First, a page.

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Educational Activity

Mechanism of Action of Antipsychotic Medications

Christoph U. Correll, MD

Published: September 25, 2014

This CME activity is expired. For more CME activities, visit
Find more articles on this and other psychiatry and CNS topics:
The Journal of Clinical Psychiatry
The Primary Care Companion for CNS Disorders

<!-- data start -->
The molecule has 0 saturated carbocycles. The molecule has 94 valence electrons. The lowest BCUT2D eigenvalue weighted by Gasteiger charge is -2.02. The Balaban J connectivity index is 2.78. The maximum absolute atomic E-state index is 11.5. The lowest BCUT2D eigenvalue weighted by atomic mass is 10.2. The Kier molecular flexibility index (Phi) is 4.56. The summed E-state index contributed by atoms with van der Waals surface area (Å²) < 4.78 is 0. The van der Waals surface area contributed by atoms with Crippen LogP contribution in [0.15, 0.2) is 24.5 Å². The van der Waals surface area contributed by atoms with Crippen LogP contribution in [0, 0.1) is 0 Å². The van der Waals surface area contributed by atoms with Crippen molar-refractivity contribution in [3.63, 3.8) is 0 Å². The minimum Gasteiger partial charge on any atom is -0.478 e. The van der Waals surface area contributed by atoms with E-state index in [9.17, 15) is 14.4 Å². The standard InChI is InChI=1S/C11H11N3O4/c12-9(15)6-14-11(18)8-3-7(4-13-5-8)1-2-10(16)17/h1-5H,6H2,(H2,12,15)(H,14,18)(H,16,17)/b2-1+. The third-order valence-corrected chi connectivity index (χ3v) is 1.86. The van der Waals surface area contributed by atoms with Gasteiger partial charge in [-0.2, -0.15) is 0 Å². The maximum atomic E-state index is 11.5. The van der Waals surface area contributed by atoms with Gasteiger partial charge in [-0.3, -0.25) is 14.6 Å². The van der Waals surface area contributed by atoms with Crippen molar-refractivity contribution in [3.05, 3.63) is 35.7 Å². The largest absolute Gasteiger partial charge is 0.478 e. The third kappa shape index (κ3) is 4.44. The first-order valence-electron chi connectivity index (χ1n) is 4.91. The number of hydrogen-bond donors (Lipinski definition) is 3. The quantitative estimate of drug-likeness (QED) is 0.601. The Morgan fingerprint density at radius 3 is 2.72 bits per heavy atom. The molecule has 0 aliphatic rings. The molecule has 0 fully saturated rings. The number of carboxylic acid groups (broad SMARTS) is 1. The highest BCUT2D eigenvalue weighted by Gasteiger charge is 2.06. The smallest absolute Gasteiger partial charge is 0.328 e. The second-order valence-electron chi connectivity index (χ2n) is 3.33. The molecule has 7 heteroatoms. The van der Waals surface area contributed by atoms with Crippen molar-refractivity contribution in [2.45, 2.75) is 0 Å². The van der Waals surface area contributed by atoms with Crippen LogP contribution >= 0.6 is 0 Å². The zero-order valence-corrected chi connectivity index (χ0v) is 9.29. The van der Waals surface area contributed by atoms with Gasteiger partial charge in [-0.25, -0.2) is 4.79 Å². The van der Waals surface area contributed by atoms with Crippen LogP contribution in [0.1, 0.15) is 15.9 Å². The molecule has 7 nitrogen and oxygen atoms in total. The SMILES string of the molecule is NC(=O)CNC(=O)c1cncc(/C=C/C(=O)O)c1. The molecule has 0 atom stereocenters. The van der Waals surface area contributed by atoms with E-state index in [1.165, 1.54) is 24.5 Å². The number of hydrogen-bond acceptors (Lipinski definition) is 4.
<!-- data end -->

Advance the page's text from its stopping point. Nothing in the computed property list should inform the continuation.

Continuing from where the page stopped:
A variety of antipsychotic medications exist for treating patients with schizophrenia. Knowledge of pharmacokinetics (the body’s effect on the drug) and pharmacodynamics (the drug’s effect on the body) can help clinicians select antipsychotics and make timely dose adjustments to improve patient outcomes. Currently, the only known effective mechanism to reduce positive psychotic symptoms is dopamine D2 blockade. However, several relevant dopamine pathways exist, and increasingly sophisticated insight into the role of subsections of the striatum has helped link dopamine D2 blockade in specific pathways to the beneficial and adverse effects of antipsychotics, including extrapyramidal side effects (EPS) and secondary negative or cognitive effects. Antipsychotics with low D2 affinity (partial D2 agonism) that modulate dopamine transmission via blockade of histamine or cholinergic receptors or that bind more tightly to serotonin 5-HT2A receptors than D2 receptors generally have less risk for EPS. However, some of the mechanisms that balance dopamine tone can be associated with sedation, central and peripheral anticholinergic effects, weight gain and metabolic abnormalities. Thus, treatment selection needs to be individualized based on the pharmacokinetic and pharmacodynamic profiles of available antipsychotics as well as their effects in a given patient with past treatment response patterns, comorbidities, and preferences. Importantly, new medications with either additional or exclusive nondopaminergic pharmacologic mechanisms need to be developed that can address not only positive symptoms of schizophrenia but also negative and cognitive symptoms, which do not appear to be primarily related to dopamine dysfunction.

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